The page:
Posted by: captainfalcon | March 30, 2010

More on a point of “Not the point”

In “Not the point” I followed – or thought I followed – Rick Hill in arguing that libertarians should take a cynical attitude towards federalism. Put another way, I said that if they affirm federalism, they should do so not because they judge its purpose (permitting localities to craft different policies) to be good, but because they judge it instrumental to advancing towards the goal of a universal night watchman state. In dicta, I added that libertarians should probably also take a cynical attitude towards democracy; if they affirm the value of democracy they should do so not because they judge its purpose (ensuring legislators are answerable, in some sense, to the people) to be good, but because they judge it instrumental to achieving monolithic minarchism.

What I argued makes sense on the assumption that federalism and democracy are both procedural. On this assumption, if they have non-instrumental value it is because (in a range of circumstances) a policy’s being the outcome of one of these procedures justifies it. But libertarianism holds that a policy is good just in case it achieves a particular result (roughly: minimizing rights-violations without violating certain side-constraints). How that result is achieved matters not. So libertarianism doesn’t regard a policy’s being the outcome of any procedure as a justification of that policy.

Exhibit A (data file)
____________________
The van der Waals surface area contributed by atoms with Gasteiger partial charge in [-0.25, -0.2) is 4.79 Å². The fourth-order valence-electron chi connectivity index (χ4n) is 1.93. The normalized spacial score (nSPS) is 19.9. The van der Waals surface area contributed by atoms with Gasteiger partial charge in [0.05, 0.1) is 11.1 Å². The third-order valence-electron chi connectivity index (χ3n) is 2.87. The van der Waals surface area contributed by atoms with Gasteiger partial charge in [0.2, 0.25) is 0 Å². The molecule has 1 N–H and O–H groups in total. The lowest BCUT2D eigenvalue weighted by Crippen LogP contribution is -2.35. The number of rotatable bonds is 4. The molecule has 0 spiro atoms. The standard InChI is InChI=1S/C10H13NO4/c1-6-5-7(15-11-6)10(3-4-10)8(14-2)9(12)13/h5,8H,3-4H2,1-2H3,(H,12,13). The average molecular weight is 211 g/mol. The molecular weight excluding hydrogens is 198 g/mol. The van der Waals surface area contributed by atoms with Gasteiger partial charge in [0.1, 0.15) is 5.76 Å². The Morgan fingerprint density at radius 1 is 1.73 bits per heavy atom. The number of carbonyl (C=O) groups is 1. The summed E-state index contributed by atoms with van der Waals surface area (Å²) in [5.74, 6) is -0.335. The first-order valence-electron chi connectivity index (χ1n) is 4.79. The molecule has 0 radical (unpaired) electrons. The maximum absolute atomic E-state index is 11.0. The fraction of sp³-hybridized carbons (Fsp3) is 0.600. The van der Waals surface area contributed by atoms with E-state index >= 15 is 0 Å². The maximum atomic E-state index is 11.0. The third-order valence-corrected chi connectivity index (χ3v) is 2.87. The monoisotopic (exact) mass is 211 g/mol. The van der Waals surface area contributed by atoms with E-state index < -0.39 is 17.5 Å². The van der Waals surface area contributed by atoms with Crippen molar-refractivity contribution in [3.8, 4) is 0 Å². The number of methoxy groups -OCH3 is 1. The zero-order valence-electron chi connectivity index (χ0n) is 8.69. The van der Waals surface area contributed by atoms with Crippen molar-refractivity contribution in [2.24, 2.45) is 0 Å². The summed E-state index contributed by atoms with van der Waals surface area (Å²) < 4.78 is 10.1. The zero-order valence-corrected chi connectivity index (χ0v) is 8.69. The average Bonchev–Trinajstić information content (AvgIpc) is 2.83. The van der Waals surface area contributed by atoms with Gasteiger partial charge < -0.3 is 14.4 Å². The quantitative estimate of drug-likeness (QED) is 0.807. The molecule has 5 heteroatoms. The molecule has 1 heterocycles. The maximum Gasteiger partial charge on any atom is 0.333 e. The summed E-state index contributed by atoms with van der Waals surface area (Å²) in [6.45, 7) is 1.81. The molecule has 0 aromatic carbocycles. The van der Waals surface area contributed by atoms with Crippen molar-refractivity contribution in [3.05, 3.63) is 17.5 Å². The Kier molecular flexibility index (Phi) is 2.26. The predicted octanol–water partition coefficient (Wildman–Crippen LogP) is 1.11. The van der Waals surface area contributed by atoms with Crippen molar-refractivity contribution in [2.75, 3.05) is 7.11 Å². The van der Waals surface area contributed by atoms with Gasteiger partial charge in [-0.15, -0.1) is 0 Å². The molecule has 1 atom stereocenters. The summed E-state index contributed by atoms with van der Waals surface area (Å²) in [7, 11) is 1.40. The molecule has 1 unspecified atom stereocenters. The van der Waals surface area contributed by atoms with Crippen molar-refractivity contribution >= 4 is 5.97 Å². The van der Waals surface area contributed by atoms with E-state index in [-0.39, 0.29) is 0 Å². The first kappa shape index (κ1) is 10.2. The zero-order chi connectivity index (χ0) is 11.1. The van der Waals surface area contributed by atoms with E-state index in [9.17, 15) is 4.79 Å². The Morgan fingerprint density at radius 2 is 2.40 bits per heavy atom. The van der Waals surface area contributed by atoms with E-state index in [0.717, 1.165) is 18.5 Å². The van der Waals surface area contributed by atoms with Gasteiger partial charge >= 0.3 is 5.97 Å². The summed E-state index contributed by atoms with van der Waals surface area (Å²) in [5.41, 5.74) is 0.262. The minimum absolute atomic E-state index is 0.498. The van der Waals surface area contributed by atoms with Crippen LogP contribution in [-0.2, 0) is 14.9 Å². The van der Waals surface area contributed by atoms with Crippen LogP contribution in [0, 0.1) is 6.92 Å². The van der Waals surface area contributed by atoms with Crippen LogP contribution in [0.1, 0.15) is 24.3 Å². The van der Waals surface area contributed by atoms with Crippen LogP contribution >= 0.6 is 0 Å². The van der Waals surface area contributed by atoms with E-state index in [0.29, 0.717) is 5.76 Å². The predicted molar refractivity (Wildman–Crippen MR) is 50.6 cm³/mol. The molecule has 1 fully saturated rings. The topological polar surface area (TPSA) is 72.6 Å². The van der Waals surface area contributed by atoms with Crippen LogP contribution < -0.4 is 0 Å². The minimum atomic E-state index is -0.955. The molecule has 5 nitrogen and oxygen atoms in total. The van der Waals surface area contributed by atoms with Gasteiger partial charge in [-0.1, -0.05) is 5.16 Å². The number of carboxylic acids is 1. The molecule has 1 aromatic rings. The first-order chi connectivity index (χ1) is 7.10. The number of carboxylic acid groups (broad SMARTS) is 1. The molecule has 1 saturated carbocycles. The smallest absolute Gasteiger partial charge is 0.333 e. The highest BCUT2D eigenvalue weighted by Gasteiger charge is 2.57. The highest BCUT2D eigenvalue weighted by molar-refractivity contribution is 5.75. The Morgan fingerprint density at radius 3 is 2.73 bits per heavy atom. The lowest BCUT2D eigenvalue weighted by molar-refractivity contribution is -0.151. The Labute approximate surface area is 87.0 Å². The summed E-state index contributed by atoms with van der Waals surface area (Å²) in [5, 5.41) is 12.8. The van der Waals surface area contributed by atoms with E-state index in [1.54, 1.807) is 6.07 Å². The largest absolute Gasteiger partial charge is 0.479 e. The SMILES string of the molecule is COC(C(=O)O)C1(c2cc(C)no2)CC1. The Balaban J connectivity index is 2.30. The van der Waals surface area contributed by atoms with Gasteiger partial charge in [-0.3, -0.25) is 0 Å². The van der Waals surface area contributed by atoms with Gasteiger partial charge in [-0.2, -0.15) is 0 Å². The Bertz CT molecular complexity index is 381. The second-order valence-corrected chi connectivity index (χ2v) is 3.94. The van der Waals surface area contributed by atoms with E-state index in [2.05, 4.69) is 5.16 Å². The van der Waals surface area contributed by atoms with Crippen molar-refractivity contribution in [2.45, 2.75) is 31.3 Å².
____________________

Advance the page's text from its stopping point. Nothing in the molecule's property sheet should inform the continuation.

That said: the big question is whether federalism or democracy are procedural in the sense that a policy being the outcome of one of them justifies it. The case is strongest for democracy. On the other hand, it strikes me that federalism is, at best, only a good means of achieving certain ends. For some, it will be a good means in more cases than for others (example: those who think governmental goals should be tailored to the “flavor” of local communities (“pseudo-quasi-communitarians,” just to have a word for them) will probably accept federalism in a broader range of circumstances than those who, like libertarians, would prefer all governments to have the same set of goals), but it is always a (dispensable) means. (If a central authority could reliably identify goals tailored to different local communities, that would be acceptable to pseudo-quasi-communitarians.)

In the final analysis, then, I doubt (pace my earlier self and his interpretation of Rick Hill) that libertarians must be cynical towards federalism. Federalism strikes me as a doctrine that is always only justified on instrumental grounds. While libertarians might see it as more dispensable than others do, all adopt it only when it suits there purposes. This is strong evidence that valuing federalism for instrumental reasons is not the same as being cynical towards it. Still, it may well be that libertarians can only be cynical towards the American conception of federalism (a conception that has built into it the view that setting whether or not to set a certain set of goals really is best left up to the states). This, moreover, might be Rick Hill’s point. In which case it is well taken.

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